It really would be interesting to see opinions from academics who have experience of both systems.

  4. In Denmark, things are not this bad (at least at my university, AU). For the most soft areas of university, it is common to require participation (showing up). It is very annoying to me as I like to self-teach (to get the right speed of learning, lectures are too slow). Some courses are only graded by participation. Others are graded only by pass/fail, I think most of my linguistics courses are like this. There is no way to distinguish oneself in the grades in that way. Perhaps this lowers students' motivations.

    But then again, this is the same university with the Marxist leader who harassed Helmuth Nyborg.

    1. Translation and summary: "neuromathematician" claims the vigesimal naming of some numbers is the reason Danish kids do worse than Asian kids in maths...

  5. And I thought I had it bad. I can grade students based on their participation; in fact, there is a specific rule saying that if student fail to attend more than 1/3 of the classes, I am free to refuse to grade him at all (ie he has to attend the course one more time).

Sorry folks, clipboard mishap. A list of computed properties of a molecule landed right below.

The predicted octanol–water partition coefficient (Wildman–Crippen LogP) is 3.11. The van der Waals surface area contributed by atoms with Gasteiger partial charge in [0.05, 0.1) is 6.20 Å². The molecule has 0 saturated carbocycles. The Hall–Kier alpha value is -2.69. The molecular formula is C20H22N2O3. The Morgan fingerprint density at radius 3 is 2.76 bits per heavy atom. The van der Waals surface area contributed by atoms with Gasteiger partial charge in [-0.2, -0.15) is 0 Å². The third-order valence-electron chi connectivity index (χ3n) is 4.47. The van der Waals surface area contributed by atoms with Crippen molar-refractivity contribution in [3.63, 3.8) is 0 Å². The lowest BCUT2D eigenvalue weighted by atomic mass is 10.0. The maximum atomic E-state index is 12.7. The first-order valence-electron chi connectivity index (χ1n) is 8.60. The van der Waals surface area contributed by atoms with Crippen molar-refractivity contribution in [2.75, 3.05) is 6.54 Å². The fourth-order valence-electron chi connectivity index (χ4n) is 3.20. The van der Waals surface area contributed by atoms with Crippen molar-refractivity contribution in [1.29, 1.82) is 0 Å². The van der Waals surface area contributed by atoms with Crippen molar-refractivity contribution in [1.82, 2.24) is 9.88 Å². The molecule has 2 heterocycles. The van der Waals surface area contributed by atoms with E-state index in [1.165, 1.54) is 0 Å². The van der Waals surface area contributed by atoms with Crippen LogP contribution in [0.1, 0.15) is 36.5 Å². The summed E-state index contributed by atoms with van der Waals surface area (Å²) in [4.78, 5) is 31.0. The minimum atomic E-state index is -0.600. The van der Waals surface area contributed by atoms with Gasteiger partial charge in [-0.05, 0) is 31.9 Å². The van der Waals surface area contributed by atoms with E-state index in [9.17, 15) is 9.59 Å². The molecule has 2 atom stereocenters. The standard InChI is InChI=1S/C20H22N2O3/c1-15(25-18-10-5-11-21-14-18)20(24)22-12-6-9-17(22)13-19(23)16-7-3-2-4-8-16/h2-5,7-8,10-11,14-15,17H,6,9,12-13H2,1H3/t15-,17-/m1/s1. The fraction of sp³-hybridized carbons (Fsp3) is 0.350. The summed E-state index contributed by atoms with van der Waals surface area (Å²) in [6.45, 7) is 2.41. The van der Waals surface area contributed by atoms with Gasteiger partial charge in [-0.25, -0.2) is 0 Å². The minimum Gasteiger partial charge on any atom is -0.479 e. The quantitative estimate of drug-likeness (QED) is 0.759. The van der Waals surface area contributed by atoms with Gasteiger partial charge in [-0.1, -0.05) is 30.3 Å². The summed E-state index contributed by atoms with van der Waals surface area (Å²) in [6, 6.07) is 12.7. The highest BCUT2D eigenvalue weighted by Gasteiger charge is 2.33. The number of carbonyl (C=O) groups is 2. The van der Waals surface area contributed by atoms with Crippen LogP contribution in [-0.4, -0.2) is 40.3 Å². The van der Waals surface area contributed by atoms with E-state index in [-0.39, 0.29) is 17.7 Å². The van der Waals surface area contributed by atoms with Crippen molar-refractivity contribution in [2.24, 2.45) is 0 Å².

And while there is some pressure not to fail too many students, I repeatedly failed more than half of the year without anyone trying to say I am a bad teacher.

  6. This comment has been removed by the author.

  7. As a university student I would like to ask if some of the professors here could answer the question: why students should participate the classes? If I am able to read course material alone what extra can a teacher offer me?

  8. It may be good to discuss the materials with other students. Or perhaps the teacher knows things that are not in the teaching materials. Or you want to ask background questions. But if you can pass the exam without all that, yes, maybe you can indeed stay at home.